Regulators face the ongoing challenge of finding the appropriate regulatory framework for new, innovative products. To do so, they must assess the risk/benefit ratio of a product. Many new medical device technologies have been developed that are not intended to improve human health, but to simply provide superior aesthetic benefits. For cosmetic companies interested in developing innovative device technologies, they must master entirely new regulatory and quality assurance paradigms. The good news is: there is a surprising amount of global harmonization in regulatory approaches to this fascinating category of products.

References

  1. Is The Product A Medical Device? FDA (Sept 12, 2014), www.fda.gov/MedicalDevices/DeviceRegulationandGuidance/Overview/ClassifyYourDevice/ucm051512.htm (Accessed Feb 25, 2015)
  2. Medical Device Regulation In Canada: A Primer, Medical Devices in Canada, Canadian Agency for Drugs and Technologies in Health (Jan 2007) www.cadth.ca/en/products/environmental-scanning/health-technology-update/health-technology-update-issue5/medical-device (Accessed Feb 25, 2015)
  3. Medical device regulations, classification and submissions, MaRS (Nov 5, 2012), www.marsdd.com/mars-library/medical-device-regulations-classification-and-submissions/ (Accessed Feb 25, 2015)
  4. 510(k) Submission Process, FDA (Aug 11, 2011), www.fda.gov/MedicalDevices/DeviceRegulationandGuidance/HowtoMarketYourDevice/PremarketSubmissions/PremarketNotification510k/ucm070201.htm (Accessed Feb 25, 2015)
  5. Safe Medical Devices in Canada, Health Canada (July 7, 2014), www.hc-sc.gc.ca/dhp-mps/md-im/activit/fs-fi/meddevfs_matmedfd-eng.php (Accessed Feb 25, 2015)
  6. Guidance on Medical Device Establishment Licensing and Medical Device Establishment License Fees (GUI-0016), Health Canada (Mar 25, 2013), www.hc-sc.gc.ca/dhp-mps/compli-conform/licences/directives/gui-0016-eng.php (Accessed Feb 25, 2015)
  7. H Thompson, An Engineer Takes on FDA Clearance and Approval Processes, Medical Device and Diagnostic Industry (Oct 15, 2012). www.mddionline.com/article/engineer-takes-medical-device-regulatory-process-part-ii (Accessed Feb 25, 2015)
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  10. E Boer, Understanding and Implementing the Requirements of the ISO 22716 Good Manufacturing Practice Certification Standard for Cosmetic Products (GMP), SGS (Feb 2014) www.sgs.com/~/media/Global/Documents/White%20Papers/sgs-cosmetics-whitepaper-en-11.ashx (Accessed Feb 25, 2015)
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  12. Facing Facts About Acne, FDA. (Aug 21, 2009), www.fda.gov/ForConsumers/ConsumerUpdates/ucm174521.htm (Accessed Feb 25, 2015)
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  15. MH Gold, ed, Update on Tissue Tightening, J Clin Aesthet Dermatol May 3(5) 36–41 (2010) www.ncbi.nlm.nih.gov/pmc/articles/PMC2922712/ (Accessed Feb 25, 2015)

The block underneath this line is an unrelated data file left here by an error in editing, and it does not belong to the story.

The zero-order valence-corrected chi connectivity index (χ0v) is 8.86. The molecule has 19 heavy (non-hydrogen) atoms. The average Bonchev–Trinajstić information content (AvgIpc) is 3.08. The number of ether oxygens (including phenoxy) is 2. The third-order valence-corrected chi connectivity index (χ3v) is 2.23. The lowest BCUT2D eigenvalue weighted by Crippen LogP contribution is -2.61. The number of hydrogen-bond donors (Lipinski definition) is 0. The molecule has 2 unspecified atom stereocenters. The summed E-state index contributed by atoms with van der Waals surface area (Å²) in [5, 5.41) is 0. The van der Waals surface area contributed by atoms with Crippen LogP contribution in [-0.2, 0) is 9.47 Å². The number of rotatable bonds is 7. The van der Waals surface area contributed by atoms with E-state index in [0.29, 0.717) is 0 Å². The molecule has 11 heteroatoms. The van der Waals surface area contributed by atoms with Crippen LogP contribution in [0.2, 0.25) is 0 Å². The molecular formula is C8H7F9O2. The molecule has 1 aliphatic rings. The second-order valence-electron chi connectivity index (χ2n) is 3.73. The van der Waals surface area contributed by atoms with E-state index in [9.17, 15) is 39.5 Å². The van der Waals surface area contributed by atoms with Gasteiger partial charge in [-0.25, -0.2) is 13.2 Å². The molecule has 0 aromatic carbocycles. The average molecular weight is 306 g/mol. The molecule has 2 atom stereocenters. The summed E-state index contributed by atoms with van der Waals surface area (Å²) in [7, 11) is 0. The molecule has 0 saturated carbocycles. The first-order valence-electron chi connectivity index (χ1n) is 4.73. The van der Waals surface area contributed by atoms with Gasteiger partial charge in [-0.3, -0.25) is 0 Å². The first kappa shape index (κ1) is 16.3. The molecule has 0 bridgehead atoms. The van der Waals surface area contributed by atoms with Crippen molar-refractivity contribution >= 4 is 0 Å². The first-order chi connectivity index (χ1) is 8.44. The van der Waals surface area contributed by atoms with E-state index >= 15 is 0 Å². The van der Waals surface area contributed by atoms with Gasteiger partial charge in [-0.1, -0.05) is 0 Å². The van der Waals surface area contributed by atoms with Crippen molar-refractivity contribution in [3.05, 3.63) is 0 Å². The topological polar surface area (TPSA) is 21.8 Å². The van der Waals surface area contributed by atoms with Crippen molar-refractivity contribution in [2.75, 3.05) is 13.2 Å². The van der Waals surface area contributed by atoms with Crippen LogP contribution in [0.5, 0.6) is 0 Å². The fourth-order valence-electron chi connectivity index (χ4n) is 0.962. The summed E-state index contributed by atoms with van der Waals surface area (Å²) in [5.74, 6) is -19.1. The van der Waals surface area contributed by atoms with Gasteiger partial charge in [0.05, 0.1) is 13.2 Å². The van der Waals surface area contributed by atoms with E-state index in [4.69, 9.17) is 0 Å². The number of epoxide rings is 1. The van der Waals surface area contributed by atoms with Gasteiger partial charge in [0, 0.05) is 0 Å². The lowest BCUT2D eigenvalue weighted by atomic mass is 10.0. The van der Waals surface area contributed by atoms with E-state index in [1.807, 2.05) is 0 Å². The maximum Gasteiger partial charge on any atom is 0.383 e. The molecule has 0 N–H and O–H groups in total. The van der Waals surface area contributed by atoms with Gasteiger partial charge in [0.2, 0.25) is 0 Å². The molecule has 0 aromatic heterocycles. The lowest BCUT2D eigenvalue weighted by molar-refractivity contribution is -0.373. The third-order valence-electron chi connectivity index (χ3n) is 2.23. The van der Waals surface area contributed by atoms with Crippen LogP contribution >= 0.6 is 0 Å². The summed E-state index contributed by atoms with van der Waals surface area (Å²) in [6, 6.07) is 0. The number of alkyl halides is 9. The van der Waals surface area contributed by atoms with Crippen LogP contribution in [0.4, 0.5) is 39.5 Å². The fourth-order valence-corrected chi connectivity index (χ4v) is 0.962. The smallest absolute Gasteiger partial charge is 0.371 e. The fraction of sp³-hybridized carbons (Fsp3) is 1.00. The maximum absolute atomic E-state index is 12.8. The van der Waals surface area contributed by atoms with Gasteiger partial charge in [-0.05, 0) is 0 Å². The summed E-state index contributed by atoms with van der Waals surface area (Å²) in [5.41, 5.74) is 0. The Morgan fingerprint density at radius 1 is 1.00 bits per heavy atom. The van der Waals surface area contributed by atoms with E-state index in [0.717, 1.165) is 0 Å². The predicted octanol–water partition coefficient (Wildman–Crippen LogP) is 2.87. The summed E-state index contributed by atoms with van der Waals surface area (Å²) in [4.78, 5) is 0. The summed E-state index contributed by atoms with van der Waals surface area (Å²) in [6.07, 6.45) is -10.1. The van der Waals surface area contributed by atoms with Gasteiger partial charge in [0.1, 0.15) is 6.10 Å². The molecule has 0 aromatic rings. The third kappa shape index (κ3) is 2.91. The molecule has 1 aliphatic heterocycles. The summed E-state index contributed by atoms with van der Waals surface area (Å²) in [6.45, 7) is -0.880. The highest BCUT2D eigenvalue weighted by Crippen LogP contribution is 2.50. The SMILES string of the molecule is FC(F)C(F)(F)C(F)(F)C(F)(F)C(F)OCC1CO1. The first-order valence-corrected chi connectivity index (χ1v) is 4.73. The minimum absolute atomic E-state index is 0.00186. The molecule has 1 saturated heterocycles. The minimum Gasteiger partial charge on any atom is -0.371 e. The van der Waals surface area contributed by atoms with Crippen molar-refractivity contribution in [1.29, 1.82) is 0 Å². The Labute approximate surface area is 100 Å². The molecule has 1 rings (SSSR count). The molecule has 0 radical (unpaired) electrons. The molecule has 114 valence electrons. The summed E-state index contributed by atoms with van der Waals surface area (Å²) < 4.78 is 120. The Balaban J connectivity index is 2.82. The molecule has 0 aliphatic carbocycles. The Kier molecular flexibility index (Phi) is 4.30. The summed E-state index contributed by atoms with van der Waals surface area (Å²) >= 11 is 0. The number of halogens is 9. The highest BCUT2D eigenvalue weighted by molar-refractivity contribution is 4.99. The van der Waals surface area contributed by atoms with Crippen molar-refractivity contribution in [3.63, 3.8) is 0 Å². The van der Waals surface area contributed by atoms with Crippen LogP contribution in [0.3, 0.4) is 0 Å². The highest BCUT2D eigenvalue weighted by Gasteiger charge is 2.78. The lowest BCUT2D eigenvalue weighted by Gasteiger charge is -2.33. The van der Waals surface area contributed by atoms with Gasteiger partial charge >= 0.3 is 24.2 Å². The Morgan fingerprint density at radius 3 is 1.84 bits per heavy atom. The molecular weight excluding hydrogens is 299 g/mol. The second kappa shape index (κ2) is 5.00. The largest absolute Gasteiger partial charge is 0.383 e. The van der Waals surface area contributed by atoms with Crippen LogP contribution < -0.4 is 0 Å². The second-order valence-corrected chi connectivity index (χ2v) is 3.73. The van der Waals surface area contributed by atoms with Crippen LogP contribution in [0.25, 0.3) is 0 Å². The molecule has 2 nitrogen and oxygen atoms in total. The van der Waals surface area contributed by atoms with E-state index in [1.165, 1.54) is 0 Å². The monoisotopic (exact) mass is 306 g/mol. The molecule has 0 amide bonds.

16. Premarket Notification [510(k)] Submissions for Electrosurgical Devices for General Surgery—Draft Guidance for Industry and Food and Drug Administration Staff, FDA (Mar 24, 2014) www.fda.gov/RegulatoryInformation/Guidances/ucm383206.htm (Accessed Feb 25, 2015)
  17. 510(k) Summary: NuFace Device, FDA. (Nov 27, 2007) www.accessdata.fda.gov/cdrh_docs/pdf7/k072260.pdf (Accessed Feb 25, 2015)
  18. RJ Lanzafame, RR Blanche, AB Bobian, RP Chiacchierini, A Fernandez-Obrego, and ER Kazmirek, The growth of human scalp hair mediated by visible red light laser and LED sources in males, Lasers in Surgery and Medicine 45(8) 487-498 (2013) www.ncbi.nlm.nih.gov/pubmed/24078483 (Accessed Feb 25, 2015)
  19. V Graff, Battling baldness: The potions that really work. V. (Oct 13, 2009), Daily Mail www.dailymail.co.uk/health/article-1218367/Battling-baldness-The-potions-really-work.html (Accessed Feb 25, 2015)
  20. A Castillo, FDA Approves iGrow, A Low-Level Laser Therapy Device That Stimulates Hair Growth In Men, Medical Daily (Sept 24, 2014) www.medicaldaily.com/fda-approves-igrow-low-level-laser-therapy-device-stimulates-hair-growth-men-304890 (Accessed Feb 25, 2015)
  21. A Hirsh, The bald truth about hair loss treatments: Most don't work, New York Daily News, (Sept 20, 2008) www.nydailynews.com/life-style/health/bald-truth-hair-loss-treatments-don-work-article-1.323979 (Accessed Feb 25, 2015)
  22. R Ubart, A Liovski, Y Nitzan and H Friedmann, A possible mechanism for the bactericidal effect of visible light, Laser Ther 20(1) 17-22 (2011) www.ncbi.nlm.nih.gov/pmc/articles/PMC3806074/ (Accessed Feb 25, 2015)
  23. 510(k) Summary, ATS-1 OTC, FDA (Jan 5, 2010) www.accessdata.fda.gov/cdrh_docs/pdf9/K090312.pdf (Accessed Feb 25, 2015)
  24. FDA tanning bed reclassification, American Academy of Dermatology, www.aad.org/members/practice-and-advocacy-resource-center/patient-health-advocacy/skin-cancer/indoor-tanning-device-reclassification (Accessed Feb 25, 2015)
  25. The Indoor Tanning Market, Looking Fit (May 18, 2009) www.lookingfit.com/articles/2009/05/the-indoor-tanning-market.aspx (Accessed Feb 25, 2015)
  26. M Knowlton-Davis, Does Wearing an Exercise Belt Help Reduce Stomach Fat? Live Healthy http://livehealthy.chron.com/wearing-exercise-belt-reduce-stomach-fat-6071.html (Accessed Feb 25, 2015)